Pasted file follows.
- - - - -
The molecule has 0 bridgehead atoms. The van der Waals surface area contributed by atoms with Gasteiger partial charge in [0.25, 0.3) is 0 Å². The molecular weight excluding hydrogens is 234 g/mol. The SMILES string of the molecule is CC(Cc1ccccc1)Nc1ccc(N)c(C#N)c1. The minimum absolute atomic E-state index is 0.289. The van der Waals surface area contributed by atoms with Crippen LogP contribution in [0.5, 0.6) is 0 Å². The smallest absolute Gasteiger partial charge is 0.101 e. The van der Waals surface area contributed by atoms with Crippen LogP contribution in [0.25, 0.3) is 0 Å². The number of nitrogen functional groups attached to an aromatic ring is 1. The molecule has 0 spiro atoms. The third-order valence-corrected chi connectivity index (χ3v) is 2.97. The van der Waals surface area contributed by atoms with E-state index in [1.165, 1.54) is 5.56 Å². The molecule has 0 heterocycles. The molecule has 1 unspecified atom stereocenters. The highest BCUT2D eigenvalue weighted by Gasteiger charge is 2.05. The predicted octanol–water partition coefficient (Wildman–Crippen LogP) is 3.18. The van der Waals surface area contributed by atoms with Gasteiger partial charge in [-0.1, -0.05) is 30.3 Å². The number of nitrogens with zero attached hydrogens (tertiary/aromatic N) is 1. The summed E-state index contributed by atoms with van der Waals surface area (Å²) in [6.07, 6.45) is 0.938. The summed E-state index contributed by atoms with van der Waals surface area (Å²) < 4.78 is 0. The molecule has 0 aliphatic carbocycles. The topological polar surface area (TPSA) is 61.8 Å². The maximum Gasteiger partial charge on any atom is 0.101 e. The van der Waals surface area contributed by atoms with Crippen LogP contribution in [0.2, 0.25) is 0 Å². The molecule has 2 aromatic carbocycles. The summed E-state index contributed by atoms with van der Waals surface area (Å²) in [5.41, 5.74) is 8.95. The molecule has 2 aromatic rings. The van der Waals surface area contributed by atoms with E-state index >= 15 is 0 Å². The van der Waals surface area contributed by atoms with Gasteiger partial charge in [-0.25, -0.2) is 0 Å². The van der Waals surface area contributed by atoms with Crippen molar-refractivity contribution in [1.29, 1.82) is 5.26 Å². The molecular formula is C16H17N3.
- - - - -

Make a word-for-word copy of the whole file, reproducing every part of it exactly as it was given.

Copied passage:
The molecule has 0 bridgehead atoms. The van der Waals surface area contributed by atoms with Gasteiger partial charge in [0.25, 0.3) is 0 Å². The molecular weight excluding hydrogens is 234 g/mol. The SMILES string of the molecule is CC(Cc1ccccc1)Nc1ccc(N)c(C#N)c1. The minimum absolute atomic E-state index is 0.289. The van der Waals surface area contributed by atoms with Crippen LogP contribution in [0.5, 0.6) is 0 Å². The smallest absolute Gasteiger partial charge is 0.101 e. The van der Waals surface area contributed by atoms with Crippen LogP contribution in [0.25, 0.3) is 0 Å². The number of nitrogen functional groups attached to an aromatic ring is 1. The molecule has 0 spiro atoms. The third-order valence-corrected chi connectivity index (χ3v) is 2.97. The van der Waals surface area contributed by atoms with E-state index in [1.165, 1.54) is 5.56 Å². The molecule has 0 heterocycles. The molecule has 1 unspecified atom stereocenters. The highest BCUT2D eigenvalue weighted by Gasteiger charge is 2.05. The predicted octanol–water partition coefficient (Wildman–Crippen LogP) is 3.18. The van der Waals surface area contributed by atoms with Gasteiger partial charge in [-0.1, -0.05) is 30.3 Å². The number of nitrogens with zero attached hydrogens (tertiary/aromatic N) is 1. The summed E-state index contributed by atoms with van der Waals surface area (Å²) in [6.07, 6.45) is 0.938. The summed E-state index contributed by atoms with van der Waals surface area (Å²) < 4.78 is 0. The molecule has 0 aliphatic carbocycles. The topological polar surface area (TPSA) is 61.8 Å². The maximum Gasteiger partial charge on any atom is 0.101 e. The van der Waals surface area contributed by atoms with Crippen LogP contribution in [0.2, 0.25) is 0 Å². The molecule has 2 aromatic carbocycles. The summed E-state index contributed by atoms with van der Waals surface area (Å²) in [5.41, 5.74) is 8.95. The molecule has 2 aromatic rings. The van der Waals surface area contributed by atoms with E-state index >= 15 is 0 Å². The van der Waals surface area contributed by atoms with Gasteiger partial charge in [-0.25, -0.2) is 0 Å². The van der Waals surface area contributed by atoms with Crippen molar-refractivity contribution in [1.29, 1.82) is 5.26 Å². The molecular formula is C16H17N3.